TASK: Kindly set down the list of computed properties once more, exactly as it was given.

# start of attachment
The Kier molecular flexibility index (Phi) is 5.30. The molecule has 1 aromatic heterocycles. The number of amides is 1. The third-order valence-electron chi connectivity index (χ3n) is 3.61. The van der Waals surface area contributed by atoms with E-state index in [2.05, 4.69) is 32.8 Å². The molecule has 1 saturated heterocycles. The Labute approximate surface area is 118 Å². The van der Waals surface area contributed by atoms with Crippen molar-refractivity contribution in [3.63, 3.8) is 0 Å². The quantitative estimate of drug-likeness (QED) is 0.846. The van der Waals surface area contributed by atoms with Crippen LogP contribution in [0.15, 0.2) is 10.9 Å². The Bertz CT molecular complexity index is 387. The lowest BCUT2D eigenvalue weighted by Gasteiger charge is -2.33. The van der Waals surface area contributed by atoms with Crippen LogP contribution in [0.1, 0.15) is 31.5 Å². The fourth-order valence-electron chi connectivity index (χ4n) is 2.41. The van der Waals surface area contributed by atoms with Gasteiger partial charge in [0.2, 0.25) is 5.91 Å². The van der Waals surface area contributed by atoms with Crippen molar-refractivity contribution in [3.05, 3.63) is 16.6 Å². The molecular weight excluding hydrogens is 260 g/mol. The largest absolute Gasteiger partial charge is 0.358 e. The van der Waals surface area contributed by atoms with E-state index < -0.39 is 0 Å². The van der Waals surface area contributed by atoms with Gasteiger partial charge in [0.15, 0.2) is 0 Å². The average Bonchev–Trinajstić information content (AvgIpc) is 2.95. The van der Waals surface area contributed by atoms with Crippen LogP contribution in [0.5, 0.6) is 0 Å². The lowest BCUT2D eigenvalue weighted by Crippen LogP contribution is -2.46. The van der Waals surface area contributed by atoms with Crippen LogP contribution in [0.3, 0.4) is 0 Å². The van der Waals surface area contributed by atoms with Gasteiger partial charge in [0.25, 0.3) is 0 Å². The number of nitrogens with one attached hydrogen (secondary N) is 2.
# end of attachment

The Kier molecular flexibility index (Phi) is 5.30. The molecule has 1 aromatic heterocycles. The number of amides is 1. The third-order valence-electron chi connectivity index (χ3n) is 3.61. The van der Waals surface area contributed by atoms with E-state index in [2.05, 4.69) is 32.8 Å². The molecule has 1 saturated heterocycles. The Labute approximate surface area is 118 Å². The van der Waals surface area contributed by atoms with Crippen molar-refractivity contribution in [3.63, 3.8) is 0 Å². The quantitative estimate of drug-likeness (QED) is 0.846. The van der Waals surface area contributed by atoms with Crippen LogP contribution in [0.15, 0.2) is 10.9 Å². The Bertz CT molecular complexity index is 387. The lowest BCUT2D eigenvalue weighted by Gasteiger charge is -2.33. The van der Waals surface area contributed by atoms with Crippen LogP contribution in [0.1, 0.15) is 31.5 Å². The fourth-order valence-electron chi connectivity index (χ4n) is 2.41. The van der Waals surface area contributed by atoms with Gasteiger partial charge in [0.2, 0.25) is 5.91 Å². The van der Waals surface area contributed by atoms with Crippen molar-refractivity contribution in [3.05, 3.63) is 16.6 Å². The molecular weight excluding hydrogens is 260 g/mol. The largest absolute Gasteiger partial charge is 0.358 e. The van der Waals surface area contributed by atoms with E-state index < -0.39 is 0 Å². The van der Waals surface area contributed by atoms with Gasteiger partial charge in [0.15, 0.2) is 0 Å². The average Bonchev–Trinajstić information content (AvgIpc) is 2.95. The van der Waals surface area contributed by atoms with Crippen LogP contribution in [0.5, 0.6) is 0 Å². The lowest BCUT2D eigenvalue weighted by Crippen LogP contribution is -2.46. The van der Waals surface area contributed by atoms with Crippen LogP contribution in [0.3, 0.4) is 0 Å². The van der Waals surface area contributed by atoms with Gasteiger partial charge in [0.25, 0.3) is 0 Å². The number of nitrogens with one attached hydrogen (secondary N) is 2.